Saturday, August 28, 2010

What the Breeze Brings

Today, temperatures in the metro Atlanta area dropped to a cool 83 degrees. Thus, in anticipation for fall, we shut down the AC, threw open the windows, and let the breeze blow in. For me, the change of seasons has always been an exhilarating time. The subtle shifts in temperature, humidity, light, and wind, signify new beginnings, movement, and possibility!

This isn't the case for everyone, though.

For some, the change in seasons can be a time of angst. Perhaps, one year fall was hard for you, or even traumatic. Perhaps something dreadful happened one fall, years ago, that you have never fully healed from, and every fall thereafter you feel as though you are reliving the pain of "back then." If this is true for you, then the change in seasons, fall itself, or any element associated with that season, may be a trigger for you.

Last post I wrote about the spectrum of dissociation and how trauma-related dissociation is brought about by triggers. In 1984, Bennett Braun outlined a 4 part model of dissociation using the acronym BASK. BASK stands for Behaviors, Affect, Sensation, and Knowledge. In my experience and opinion, triggers can be classified along similar lines. At the time of a trauma, the brain encodes the experience along theses four axes; later, when any of the four are re-experienced, in any context, the brain is likely to recall the traumatic memory. With that recall, may come dissociation, or flashback. Ya with me so far?

Let's break it down. B is for behavior. This represents the action or actions associated with the trauma. Some examples of behavioral triggers might be sleeping, bathing, eating, running, exercising, yelling, crying, being stuck in a small space, etc. If that happened "back then" and the trauma has yet to be resolved, the same action in the present is likely to be triggering and result in some manifestation of dissociation or flashback (behavioral, emotional, sensory, or knowlege).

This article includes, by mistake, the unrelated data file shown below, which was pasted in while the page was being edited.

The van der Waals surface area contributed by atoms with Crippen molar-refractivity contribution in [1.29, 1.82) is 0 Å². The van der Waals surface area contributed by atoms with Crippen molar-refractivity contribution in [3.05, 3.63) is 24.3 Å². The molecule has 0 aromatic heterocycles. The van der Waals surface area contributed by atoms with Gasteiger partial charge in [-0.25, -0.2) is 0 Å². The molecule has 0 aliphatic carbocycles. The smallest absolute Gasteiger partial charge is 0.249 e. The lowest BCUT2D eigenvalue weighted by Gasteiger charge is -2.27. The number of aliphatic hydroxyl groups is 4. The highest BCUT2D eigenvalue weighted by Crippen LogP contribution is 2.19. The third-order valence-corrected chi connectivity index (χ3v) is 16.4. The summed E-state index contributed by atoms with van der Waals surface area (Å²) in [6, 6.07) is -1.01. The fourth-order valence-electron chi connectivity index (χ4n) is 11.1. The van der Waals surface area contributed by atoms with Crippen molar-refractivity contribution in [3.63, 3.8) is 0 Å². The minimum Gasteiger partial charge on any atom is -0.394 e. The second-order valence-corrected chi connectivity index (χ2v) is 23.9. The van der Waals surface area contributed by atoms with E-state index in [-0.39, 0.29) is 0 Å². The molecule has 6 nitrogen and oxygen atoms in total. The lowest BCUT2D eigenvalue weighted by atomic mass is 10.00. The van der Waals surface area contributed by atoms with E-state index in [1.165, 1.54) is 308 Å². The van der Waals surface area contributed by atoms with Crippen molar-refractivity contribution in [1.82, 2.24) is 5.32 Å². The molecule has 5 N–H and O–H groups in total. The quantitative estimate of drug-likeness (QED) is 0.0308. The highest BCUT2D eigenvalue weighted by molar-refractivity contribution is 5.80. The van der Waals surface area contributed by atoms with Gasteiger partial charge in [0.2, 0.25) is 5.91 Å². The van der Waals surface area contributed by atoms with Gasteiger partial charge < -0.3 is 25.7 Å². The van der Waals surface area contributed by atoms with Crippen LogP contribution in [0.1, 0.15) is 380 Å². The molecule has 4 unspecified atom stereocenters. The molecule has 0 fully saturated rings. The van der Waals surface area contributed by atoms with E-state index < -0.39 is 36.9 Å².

A is for affect. In short, affect is another word for feelings, or emotions. Let's say the trauma involved feelings of fear, helplessness, or sadness. And lets's say in the here and now, you decide to spend your Saturday night watching a scary movie with your best friend, and before you know it, you are feeling panicky, disconnected from your body, and have an incredible urge to run. Feeling fear is a trigger for you that initiated a trauma response.

S is for sensations, anything experienced with the 5 senses: touch, taste, sight, smell, or sound. A pat on the back, the temperature of the air around you, the taste of salt, the sight of darkness, the sound of a gunshot, the smell of vanilla. . . That which was felt, tasted, seen, smelled, and heard at the time of the trauma is imprinted in the brain as being associated with that experience and may be a trigger for dissociation in the weeks, months, and years that follow.

Finally, K is for knowledge. This is how most of us think about memory. This represents explicit memory, or narrative memory- a conscious recollection that one has experienced something at a particular place and time, and has a story to go along with it. The other three forms of memory mentioned above (behavior, affect, and sensation) are considered implicit memory. They are stored via different mechanisms in the brain; we may be triggered by a certain smell, and be kicked into an intense dissociative state without having the knowledge, or explicit memory of the trauma associated with that smell.

Whew! This feels like alot of info, so I will stop here.

All the Best,
Katie